DAYS OF ZONDO
How Brian Molefe blew R150m of Transnet money on the Guptas’ newspaper
Procurement processes were flagrantly flouted at Brian Molefe’s behest to support the Gupta family’s ‘The New Age’ newspaper and media platforms. This extraordinary support cost the South African taxpayer nearly R150-million in wasteful expenditure.
When Brian Molefe was at the helm of Transnet from 2011 to 2015, he was a hands-on CEO at the state-owned freight, rail and logistics company – for all the wrong reasons.
Molefe’s job involved overseeing the strategic direction of Transnet, managing its wide-ranging operations that are crucial for South Africa’s economic development and driving the company’s profitability. But he also had a firm grip on Transnet’s processes of awarding lucrative contracts, even when he didn’t have the mandate or authority to do so.
Molefe’s five-year tenure at Transnet left a trail of improperly awarded contracts worth millions of rands that handsomely benefited The New Age, a now-defunct newspaper that was launched by the Gupta family in 2010.
The first report from the Zondo Commission into State Capture mentions Molefe more than 30 times and details many instances in which he flagrantly flouted Transnet’s procurement rules to ensure that the company’s advertising budget was channelled to The New Age. In Molefe, the Gupta family had a pliable ally at Transnet’s c-suite.
He signed sponsorship and advertising contracts to bankroll The New Age and even went against the advice of his colleagues at Transnet, who believed that there was no commercial value in the company supporting a newly established newspaper that was yet to prove itself in the marketplace.
Molefe’s backing of The New Age started a year after his appointment at Transnet. The process to appoint Molefe as the Transnet CEO in 2011 was sullied from the start: he was handpicked by former public enterprises minister Malusi Gigaba, who overlooked a more suitable and qualified Dr Mandla Gantsho for the top job.
The Zondo Commission found that during the interview process, Gantsho scored higher points than Molefe, making the former a frontrunner for the Transnet CEO position. But Gigaba snubbed Gantsho because “he knew that Mr Molefe was the candidate that the Guptas wanted to be appointed to that position”. Then in February 2011, the appointment of Molefe, a former National Treasury official and former CEO of the Public Investment Corporation, was announced by the Cabinet with fanfare.
Feeding the Gupta machine
From 2012, Molefe began to dish out sponsorship and advertising contracts to The New Age, a lucrative arrangement that continued after he left Transnet in 2015 to take up the CEO position at Eskom. At Transnet, Molefe was replaced by Siyabonga Gama.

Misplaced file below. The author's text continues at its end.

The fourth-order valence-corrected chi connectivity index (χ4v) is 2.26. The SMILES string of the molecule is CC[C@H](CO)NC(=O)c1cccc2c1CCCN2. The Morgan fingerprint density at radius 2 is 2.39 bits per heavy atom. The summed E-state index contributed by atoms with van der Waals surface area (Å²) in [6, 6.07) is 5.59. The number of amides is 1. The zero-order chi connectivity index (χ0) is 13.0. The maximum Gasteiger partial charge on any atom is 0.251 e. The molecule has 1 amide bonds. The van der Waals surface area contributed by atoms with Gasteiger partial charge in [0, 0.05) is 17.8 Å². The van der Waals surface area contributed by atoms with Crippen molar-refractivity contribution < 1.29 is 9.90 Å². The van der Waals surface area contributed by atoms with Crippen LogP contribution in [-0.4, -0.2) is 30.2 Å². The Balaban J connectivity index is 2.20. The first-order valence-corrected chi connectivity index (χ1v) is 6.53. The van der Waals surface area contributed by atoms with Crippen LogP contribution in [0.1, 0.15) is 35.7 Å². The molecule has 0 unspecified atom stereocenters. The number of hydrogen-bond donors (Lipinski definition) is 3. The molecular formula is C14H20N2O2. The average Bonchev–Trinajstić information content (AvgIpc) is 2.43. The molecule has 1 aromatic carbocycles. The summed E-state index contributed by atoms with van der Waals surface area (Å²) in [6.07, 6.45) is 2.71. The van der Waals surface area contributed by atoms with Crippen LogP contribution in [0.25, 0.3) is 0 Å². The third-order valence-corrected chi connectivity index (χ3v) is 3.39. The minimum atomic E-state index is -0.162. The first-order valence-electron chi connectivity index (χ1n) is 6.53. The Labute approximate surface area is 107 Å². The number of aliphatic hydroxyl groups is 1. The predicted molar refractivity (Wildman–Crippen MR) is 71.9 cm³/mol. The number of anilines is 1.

The Zondo Commission concluded that from 2012 to 2017, Transnet paid The New Age R147.7-million for all advertising and sponsorship initiatives. The commission has declared this amount to be fruitless and wasteful expenditure and recommended that law enforcement agencies investigate Molefe’s conduct, and possibly prosecute him for subverting procurement laws.
Bonang Mohale, the president of Business Unity South Africa, a business lobby group that criticised Jacob Zuma’s presidency during which State Capture flourished, says the Zondo Commission provides clear evidence that the flouting of procurement processes paved the way for state-owned entities and organs to become a honeypot for the unscrupulous.
“The capture of procurement processes was the game. There was a perversion of procurement processes by appointing compromised individuals in senior leadership positions,” he tells DM168.
Political analyst Dr Ralph Mathekga is more blunt, putting the blame squarely on the governing ANC and its cadre deployment policy, which has, in some cases, resulted in ethically compromised individuals occupying key roles.
“The Zondo Commission report demonstrates that corruption has infected and built into procurement processes. Corruption has become so prolific and organised in South Africa. Every tender seems to have people influencing where it is going to be awarded,” says Mathekga.
The capture of Transnet’s advertising budget
Transnet’s advertising and sponsorship arrangements with The New Age came in two forms: Transnet sponsored a newspaper insert called “The Big Interview”, which profiled media personalities, and the company also financially supported The New Age business breakfasts that often paraded prominent government figures.